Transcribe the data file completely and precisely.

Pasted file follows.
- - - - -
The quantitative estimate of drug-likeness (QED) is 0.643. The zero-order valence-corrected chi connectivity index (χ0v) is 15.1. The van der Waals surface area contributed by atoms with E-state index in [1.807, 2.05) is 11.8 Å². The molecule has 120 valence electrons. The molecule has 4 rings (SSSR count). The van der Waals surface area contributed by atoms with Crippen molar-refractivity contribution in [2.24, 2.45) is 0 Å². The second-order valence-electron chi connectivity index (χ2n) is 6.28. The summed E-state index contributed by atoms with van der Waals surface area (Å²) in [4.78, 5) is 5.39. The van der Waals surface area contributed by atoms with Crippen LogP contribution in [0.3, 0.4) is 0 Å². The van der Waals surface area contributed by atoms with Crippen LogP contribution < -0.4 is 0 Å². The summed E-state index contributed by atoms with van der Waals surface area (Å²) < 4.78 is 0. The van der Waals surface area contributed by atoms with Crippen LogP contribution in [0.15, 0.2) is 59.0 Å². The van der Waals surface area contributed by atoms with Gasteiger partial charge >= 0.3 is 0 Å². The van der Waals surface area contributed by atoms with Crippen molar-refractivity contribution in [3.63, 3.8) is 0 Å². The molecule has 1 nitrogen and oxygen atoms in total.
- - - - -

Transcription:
The quantitative estimate of drug-likeness (QED) is 0.643. The zero-order valence-corrected chi connectivity index (χ0v) is 15.1. The van der Waals surface area contributed by atoms with E-state index in [1.807, 2.05) is 11.8 Å². The molecule has 120 valence electrons. The molecule has 4 rings (SSSR count). The van der Waals surface area contributed by atoms with Crippen molar-refractivity contribution in [2.24, 2.45) is 0 Å². The second-order valence-electron chi connectivity index (χ2n) is 6.28. The summed E-state index contributed by atoms with van der Waals surface area (Å²) in [4.78, 5) is 5.39. The van der Waals surface area contributed by atoms with Crippen LogP contribution in [0.3, 0.4) is 0 Å². The van der Waals surface area contributed by atoms with Crippen LogP contribution < -0.4 is 0 Å². The summed E-state index contributed by atoms with van der Waals surface area (Å²) < 4.78 is 0. The van der Waals surface area contributed by atoms with Crippen LogP contribution in [0.15, 0.2) is 59.0 Å². The van der Waals surface area contributed by atoms with Gasteiger partial charge >= 0.3 is 0 Å². The van der Waals surface area contributed by atoms with Crippen molar-refractivity contribution in [3.63, 3.8) is 0 Å². The molecule has 1 nitrogen and oxygen atoms in total.